It’s no surprise children learn at different rates, and, according to some published research, only when they are ready. Other research stresses intrinsic rewards, differentiated curriculum, and motivation by personalizing lessons. However, the bottom line for many educators is that some children are slow to learn, but don’t have a learning deficiency.
Perhaps the greatest challenge to an educator is a child who is a slow learner. These children do not fall into the category of special education, do well outside the classroom, and show no evidence of having a medical problem. They simply do not do well in school or a particular subject.
In the days before formal schooling, these students would carry on productive lives working at tasks that did not require extensive reading, writing or math. However, today the emphasis is less on occupational learning and more on academic preparation. Thus, there is a growing need for help to remediate these children and provide them the best possible opportunities in a changing world.
There are two commonalities occur with slow learners. First, they need extra time to complete tasks. This means parents must be willing to augment what happens at school regardless of how fruitless it might appear.
Secondly, the child must be offered appropriate incentives. Depending on the child, the best incentives are family projects or activities, such as building a model or attending a concert or game. The incentives should require delayed gratification, so the child learns patience.
The next area is proper nutrition. Children need breakfast. Every study done points out a quality breakfast and proper sleep are the two best ways to improve student performance.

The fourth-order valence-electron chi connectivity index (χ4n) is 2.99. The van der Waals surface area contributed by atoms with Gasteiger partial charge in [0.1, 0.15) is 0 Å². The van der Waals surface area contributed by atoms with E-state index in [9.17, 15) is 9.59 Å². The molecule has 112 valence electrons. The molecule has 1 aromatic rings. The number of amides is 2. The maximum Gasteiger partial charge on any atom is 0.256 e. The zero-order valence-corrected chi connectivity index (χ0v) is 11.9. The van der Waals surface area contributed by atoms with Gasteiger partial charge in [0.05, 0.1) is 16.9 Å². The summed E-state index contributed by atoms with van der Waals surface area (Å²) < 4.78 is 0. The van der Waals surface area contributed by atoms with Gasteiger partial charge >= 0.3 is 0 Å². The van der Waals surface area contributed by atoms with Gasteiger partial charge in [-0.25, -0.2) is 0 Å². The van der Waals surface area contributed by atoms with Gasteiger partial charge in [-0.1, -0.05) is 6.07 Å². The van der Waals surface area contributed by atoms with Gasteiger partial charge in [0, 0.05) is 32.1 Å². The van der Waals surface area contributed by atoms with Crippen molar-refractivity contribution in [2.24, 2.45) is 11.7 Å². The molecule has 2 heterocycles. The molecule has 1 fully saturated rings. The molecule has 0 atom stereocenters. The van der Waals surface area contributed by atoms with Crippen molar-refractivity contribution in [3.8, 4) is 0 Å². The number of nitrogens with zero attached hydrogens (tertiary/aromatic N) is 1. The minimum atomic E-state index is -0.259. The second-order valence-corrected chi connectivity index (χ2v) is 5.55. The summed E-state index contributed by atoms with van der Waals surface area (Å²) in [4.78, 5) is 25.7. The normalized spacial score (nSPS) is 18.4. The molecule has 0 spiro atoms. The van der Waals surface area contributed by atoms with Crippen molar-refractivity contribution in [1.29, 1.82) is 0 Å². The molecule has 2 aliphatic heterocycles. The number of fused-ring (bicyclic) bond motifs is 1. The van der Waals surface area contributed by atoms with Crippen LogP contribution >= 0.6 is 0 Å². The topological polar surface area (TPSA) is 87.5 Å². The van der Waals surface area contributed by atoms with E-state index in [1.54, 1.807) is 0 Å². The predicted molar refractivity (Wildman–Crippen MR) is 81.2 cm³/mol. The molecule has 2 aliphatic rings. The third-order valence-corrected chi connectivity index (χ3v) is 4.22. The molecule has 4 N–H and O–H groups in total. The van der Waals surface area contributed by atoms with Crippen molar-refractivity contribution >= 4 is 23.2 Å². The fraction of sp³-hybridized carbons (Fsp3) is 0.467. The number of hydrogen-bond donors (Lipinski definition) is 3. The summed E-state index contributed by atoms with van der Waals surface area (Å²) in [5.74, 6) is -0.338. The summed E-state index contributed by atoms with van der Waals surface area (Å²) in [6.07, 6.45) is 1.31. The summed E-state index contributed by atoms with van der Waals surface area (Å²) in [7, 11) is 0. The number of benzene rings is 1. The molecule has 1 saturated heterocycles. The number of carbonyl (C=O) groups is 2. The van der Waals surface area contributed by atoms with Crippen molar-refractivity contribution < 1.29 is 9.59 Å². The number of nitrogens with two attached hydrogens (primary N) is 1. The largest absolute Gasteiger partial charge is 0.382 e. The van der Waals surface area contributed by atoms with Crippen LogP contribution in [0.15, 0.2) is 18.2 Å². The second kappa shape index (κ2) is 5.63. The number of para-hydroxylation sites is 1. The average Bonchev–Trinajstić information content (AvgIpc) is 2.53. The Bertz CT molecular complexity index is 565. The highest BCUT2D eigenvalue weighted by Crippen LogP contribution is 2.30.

Finally, a teacher or parent must seek lessons and other resources that make it easier to differentiate the curriculum and make learning more vital and relevant. To this end, special education sites on the Internet have some great ideas. Although slow learners do not qualify for special education classes, the concepts teachers use with special education students are ideal for helping a slow learner once the student’s weaknesses have been diagnosed. In any one of my classes, about 10 percent are slow learners, so having a slow learning child is not unusual.
Characteristics of Slow Learners
In general, slow learning students may display some or all of these characteristics, depending on their age and degree of problems acquiring knowledge at school.
First, slow learners are frequently immature in their relations with others and do poorly in school.
Secondly, they cannot do complex problems and work very slowly.
They lose track of time and cannot transfer what they have learned from one task to another well.
They do not easily master skills that are academic in nature, such as the times tables or spelling rules.
Perhaps the most frustrating trait is their inability to have long-term goals. They live in the present, and so have significant problems with time management probably due to a short attention span and poor concentration skills.
Remember, just because a child is not doing well in one class does not make that student a slow learner. Very few children excel in all subject areas unless there is great deal of grade inflation at that school. So it’s essential the parent or teacher examine in depth standardized tests scores to look for trends.